Do You Have A Will?

If the answer is “no,” a recent survey shows that you are not alone.  Only 4 in 10 American adults have a will or trust in place.  While older Americans are more likely to have a plan in place (81 percent of those age 72 or older and 58 percent of boomers), younger Americans, including those at ages of having minor children, are much less likely to have a plan.  A “a whopping 78 percent of millennials (ages 18-36) and 64 percent of Generation Xers (ages 37-52) do not have a will.”  See this AARP article for more information about the survey results.

 

Health Care Representatives for Minor Children

It’s the stuff of parents’ worst anxieties when headed out of town for business or vacation, leaving their minor children at home in the care of a friend of family — their child is injured or becomes sick in their absence. Imagine, leaving with your spouse on a long-planned vacation, many states away or even out of country, leaving your children safely in the care of beloved grandparents. But, life happens, and one child breaks his arm at baseball practice, while you are thousands of miles away and cannot immediately return home. Grandma takes your son to the hospital, where all but necessary emergency treatment is denied because Grandma does not have legal authority to grant treatment on behalf of your minor child. You call the hospital in attempt to authorize treatment, but unfortunately, the hospital will not accept your verbal authorization, requiring a written authorization, properly executed and witnessed. After many phone calls, a faxed authorization form, and locating witnesses in your hotel lobby, hours after the accident you occurred, you finally get the documentation required by the hospital to proceed with treating your son. Unfortunately, I have heard first-hand stories of a real life occurrences of this very scenario.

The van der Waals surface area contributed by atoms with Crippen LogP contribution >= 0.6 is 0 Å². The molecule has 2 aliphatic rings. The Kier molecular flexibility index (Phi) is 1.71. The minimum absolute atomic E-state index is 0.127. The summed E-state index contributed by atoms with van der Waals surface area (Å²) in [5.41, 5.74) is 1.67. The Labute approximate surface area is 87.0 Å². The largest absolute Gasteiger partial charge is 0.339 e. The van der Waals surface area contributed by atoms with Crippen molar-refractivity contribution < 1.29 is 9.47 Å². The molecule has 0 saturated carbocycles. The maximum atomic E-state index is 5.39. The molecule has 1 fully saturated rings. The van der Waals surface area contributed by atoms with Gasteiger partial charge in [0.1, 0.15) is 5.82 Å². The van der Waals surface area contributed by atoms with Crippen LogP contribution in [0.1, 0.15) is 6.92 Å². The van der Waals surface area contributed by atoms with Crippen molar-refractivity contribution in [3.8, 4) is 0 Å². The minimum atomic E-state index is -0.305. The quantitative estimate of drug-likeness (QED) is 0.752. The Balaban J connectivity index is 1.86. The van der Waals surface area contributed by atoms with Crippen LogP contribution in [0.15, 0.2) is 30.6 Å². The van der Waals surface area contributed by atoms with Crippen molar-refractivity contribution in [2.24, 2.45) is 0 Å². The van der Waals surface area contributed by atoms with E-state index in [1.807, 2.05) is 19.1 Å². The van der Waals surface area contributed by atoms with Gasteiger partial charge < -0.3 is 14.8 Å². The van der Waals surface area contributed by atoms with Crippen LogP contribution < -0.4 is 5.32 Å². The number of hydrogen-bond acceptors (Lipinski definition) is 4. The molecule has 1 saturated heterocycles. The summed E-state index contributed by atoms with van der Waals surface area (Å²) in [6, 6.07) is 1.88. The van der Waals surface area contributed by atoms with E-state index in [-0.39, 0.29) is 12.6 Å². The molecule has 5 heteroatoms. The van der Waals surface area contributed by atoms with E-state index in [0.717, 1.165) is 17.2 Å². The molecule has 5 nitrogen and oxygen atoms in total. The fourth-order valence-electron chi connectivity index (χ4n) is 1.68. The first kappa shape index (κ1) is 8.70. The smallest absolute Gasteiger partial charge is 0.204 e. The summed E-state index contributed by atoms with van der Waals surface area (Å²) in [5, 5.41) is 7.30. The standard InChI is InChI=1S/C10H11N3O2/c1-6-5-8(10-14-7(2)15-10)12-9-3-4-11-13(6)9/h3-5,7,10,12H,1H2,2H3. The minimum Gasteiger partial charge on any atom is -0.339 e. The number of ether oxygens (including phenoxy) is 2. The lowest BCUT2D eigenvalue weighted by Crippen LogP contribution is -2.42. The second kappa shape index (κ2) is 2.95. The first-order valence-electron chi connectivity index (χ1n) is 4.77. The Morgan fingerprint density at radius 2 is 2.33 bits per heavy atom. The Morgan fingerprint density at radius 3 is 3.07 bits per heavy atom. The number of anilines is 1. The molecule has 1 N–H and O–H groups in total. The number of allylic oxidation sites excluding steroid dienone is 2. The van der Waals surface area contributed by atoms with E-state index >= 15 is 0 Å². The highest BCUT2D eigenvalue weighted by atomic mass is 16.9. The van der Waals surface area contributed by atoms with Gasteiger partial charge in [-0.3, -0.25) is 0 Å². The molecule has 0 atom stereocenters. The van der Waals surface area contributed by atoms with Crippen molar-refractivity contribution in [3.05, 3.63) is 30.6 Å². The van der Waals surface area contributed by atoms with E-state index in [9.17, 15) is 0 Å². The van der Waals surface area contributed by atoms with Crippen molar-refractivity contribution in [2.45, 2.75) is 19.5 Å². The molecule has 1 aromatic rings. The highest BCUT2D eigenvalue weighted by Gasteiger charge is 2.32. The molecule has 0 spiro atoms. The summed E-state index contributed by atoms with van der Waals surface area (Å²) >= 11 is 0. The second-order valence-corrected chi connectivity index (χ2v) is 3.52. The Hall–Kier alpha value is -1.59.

This anxiety producing scenario can be avoided with advanced planning. Execute an Appointment of Health Care Representative for Minors, authorizing a trusted family member or care giver to make health care decisions in the event that you can not make these decisions for your minor child. I recommend that parents with minor children consider including preparation of an Appointment of Health Care Representative for Minors as part of their estate planning package.

My Child is 18 Years Old! Estate Planning for Young Adults

Having a child attain the age of 18 brings with it the legal age of majority and autonomy in her decisionmaking.  One aspect of this age of “adulthood” that may not be readily apparent to both the now-adult child and her parents is the immediate loss of the parents’ ability to serve as a decisionmaker.  Simply stated, as the “child” is now an adult, the young adults’ parents no longer have access to and ability to serve as a financial or medical decisionmaker for their child.  As this article explains, this can have serious implications in the case of an adult child who becomes incapacitated for any reason — illness or accident — even of a temporary nature.  Well planned parents and their adult children should consider getting, at a minimum, incapacity planning documents in place, which includes an Appointment of Health Care Representative and Power of Attorney document.

Estate Planning for Parents of Young Children

This is a topic of much passion for me.  Estate planning is a necessary protection for all parents with minor children.  Yet, national surveys reveal that less than 40 percent of Americans with children under the age of 18 have their estate planning documents in place.  (LexisNexis 2011 EZLaw Survey).